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Educated woman/uneducated man - can it work?

(135 Posts)
sparklet Sun 18-Jan-09 11:59:19

I'm divorced with a DD of 10 and have been with my current BF for coming up to a year. He treats me really well, is gentle and kind, we share some interests and he's the most wonderful lover I've ever had. We've talked about marriage and he's said he wants to spend the rest of his life with me, but I'm in no hurry as I want to get to know him really well first.

There's one issue in particular I want to be comfortable with and please don't think I'm a snob but I can't ignore certain signs. I'm highly educated middle-class, he's skilled working-class (a carpenter) and simply not as knowledgeable/cultured as I am through no fault of his own. We do have lovely talks about quite deep things but I have to be careful not to use long words and can't really share my love of music and literature with him. His manners are a bit suspect sometimes too! He has a bit of a chip on his shoulder and I have to be careful not to come across as too assertive or he gets upset. Also I'm finacially secure and although he's generous to a fault, he's not good with money and has very little to show for many years of hard work and earning decent money. I can't see problems arising as long as we just continue to date but I'm nervous about living together/marriage.

RebeccaBunch Thu 16-Nov-17 00:30:24



RebeccaBunch Thu 16-Nov-17 00:29:54

* have to be careful not to come across as too assertive or he gets upset.*

Red flag here I think. You can't be yourself without him getting upset confused

That's no way to live your life.

GottadoitGottadoit Wed 15-Nov-17 23:40:49


GottadoitGottadoit Wed 15-Nov-17 23:37:42

Intelligence is more important than education and class. Does he say things that sound a bit thick? Can't live with that long term.

GottadoitGottadoit Wed 15-Nov-17 23:35:13

Haven't read the thread, but could've written your post. Been seeing a lovely guy but have kept him at arm's-length for the reasons you talk about.

You can have a good relationship with someone like this, but not a lifetime.

WeeMcBeastie Wed 15-Nov-17 23:26:49

I don’t think you’re being ‘snobby’ either! Educational background, intellect and class etc all contribute to a person’s personality and values. We also all have our own personal preferences when it comes to our choice of partner. I would be no more compatible with a stereotypical privately educated type who’d had everything handed to them on a plate than I would to a stereotypical person who had left school at 16 with no qualifications. I use the word stereotypical because there will always be exceptions. I know plenty of people who left school with no formal qualifications but have better general knowledge and common sense than I do! Howeber, As others have said, we are naturally drawn to partners who are similar in terms of class and values but who also share the same interests. OP, if you get on well, could you continue the relationship without marriage or living together?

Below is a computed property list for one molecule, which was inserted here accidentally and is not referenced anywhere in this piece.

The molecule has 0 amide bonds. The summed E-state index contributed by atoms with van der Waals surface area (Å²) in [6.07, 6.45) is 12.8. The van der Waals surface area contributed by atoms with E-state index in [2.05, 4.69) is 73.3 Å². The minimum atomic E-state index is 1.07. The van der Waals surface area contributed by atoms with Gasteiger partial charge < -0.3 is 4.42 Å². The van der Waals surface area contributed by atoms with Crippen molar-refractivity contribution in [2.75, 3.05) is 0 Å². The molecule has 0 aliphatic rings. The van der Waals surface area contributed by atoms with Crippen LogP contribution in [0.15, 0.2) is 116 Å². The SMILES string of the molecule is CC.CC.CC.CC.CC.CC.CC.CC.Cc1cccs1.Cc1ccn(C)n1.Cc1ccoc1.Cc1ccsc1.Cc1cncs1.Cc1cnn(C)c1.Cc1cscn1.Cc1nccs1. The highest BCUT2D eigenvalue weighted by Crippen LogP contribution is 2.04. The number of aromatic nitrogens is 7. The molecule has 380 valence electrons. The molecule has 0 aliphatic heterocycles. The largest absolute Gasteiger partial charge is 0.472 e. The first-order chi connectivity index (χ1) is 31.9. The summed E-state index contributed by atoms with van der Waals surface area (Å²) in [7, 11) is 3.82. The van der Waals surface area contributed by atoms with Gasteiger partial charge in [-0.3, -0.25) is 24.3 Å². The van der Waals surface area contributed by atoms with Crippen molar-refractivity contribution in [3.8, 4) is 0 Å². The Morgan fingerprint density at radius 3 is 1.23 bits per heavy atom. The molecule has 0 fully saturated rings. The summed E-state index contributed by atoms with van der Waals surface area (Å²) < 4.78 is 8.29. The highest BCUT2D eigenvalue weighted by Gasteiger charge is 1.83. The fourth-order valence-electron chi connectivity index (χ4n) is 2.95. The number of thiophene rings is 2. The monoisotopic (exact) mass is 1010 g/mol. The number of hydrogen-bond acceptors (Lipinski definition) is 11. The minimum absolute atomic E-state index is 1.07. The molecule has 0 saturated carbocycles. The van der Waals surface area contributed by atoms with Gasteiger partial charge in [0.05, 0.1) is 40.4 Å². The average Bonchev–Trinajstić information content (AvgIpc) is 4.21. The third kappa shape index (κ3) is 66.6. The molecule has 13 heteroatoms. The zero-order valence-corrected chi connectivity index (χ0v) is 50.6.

valuerangeweetabixandmilk Wed 15-Nov-17 23:20:03

I am highly educated and intellectually confident. My job is where I go to use these facets of my personality.
It makes no difference to me if I use them socially or not.
If a man is nice, I would be attracted to him for who he is. He would have to be working, as that tells me he is motivated, but in what job I wouldn't care.
I think that the 'middle class' position you define yourself by is going to exclude many many nice parts about working class relationships and people.
I think he needs to meet someone less critical of his position.

Hellywelly10 Wed 15-Nov-17 23:14:21

Poor manners are a turn off.

Haffiana Wed 15-Nov-17 22:42:57

Z-O-M-B-I-E thread...

FabulousUsername Wed 15-Nov-17 22:22:04

What stood out for me is that you have to stop yourself from being too assertive or he gets upset. Can you see yourself living like this long term, having to monitor yourself? You should be able to be yourself in a relationship... I see why you're thinking of it as a 'snob' thing but I don't think you should have to change yourself to be with someone. He sounds like a great boyfriend but perhaps not a long term prospect. Which is perhaps why your intuition is telling you something isn't quite right?

Needanswershelp Wed 15-Nov-17 21:56:58

I dont think you are a snob. all i gotta say is at least he is working. let me use myself for an example. I have been dating this guy for almost 2 years, he is jobless, uneducated, has low-self steem. he is a great guy personally. I on the other hand is pursuing my education. while he sits at home and dose nothing. I cant wait until that day i leave his ass.

anapitt Thu 20-Feb-14 19:23:45

yes I'd love to know what happened to the op!

Pippilangstrompe Thu 20-Feb-14 16:44:27